How to Repair an Accordion
Right half of the accordion
Left half of the accordion
Technician checking out three sets of reeds.
The sets of reeds are blown to verify the sound.
A reed that does not sounds right is extracted.
The device shown in the picture is used for the verification of the sound produced by the reed.
The reed being cleaned and adjusted.
Wax being melted in order to glue the reeds into the wooden rack that support several of them.
Every Pindin band in Panama knows that a big part of success comes from having a great sound during live performances. This is particularly critical with the main instrument, the accordion. In this article, we will briefly explain the general process of maintenance of the Honner Corona III, currently the most popular accordion model used for Pindin.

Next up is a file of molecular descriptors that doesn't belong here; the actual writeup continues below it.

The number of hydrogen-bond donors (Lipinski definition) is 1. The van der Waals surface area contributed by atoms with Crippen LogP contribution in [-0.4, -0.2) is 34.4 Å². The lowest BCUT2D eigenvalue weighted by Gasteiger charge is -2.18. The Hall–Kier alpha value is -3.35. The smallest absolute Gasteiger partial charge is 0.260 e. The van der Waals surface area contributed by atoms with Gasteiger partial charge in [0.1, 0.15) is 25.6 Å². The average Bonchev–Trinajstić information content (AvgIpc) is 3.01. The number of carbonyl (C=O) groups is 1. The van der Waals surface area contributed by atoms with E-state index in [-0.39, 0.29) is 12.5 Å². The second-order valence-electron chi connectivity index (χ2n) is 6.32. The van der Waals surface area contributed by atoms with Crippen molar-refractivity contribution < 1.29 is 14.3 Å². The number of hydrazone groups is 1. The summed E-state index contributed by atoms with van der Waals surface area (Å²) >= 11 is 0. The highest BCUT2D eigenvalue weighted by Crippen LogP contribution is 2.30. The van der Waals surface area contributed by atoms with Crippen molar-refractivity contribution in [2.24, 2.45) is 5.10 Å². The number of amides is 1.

The insides of an accordion look like a group of harmonicas. In fact, both instruments follow similar principles. In the harmonica, the sound is produced by the air blown by the player's mouth. This air makes some pieces, known as reeds, to vibrate. In the accordion, the air is released by pressing the accordion buttons.
Sometimes the reeds need to be changed, cleaned or adjusted so they can continue to produce the right sound. Then, a technician is called to fix the accordion according to the steps seeing in the pictures.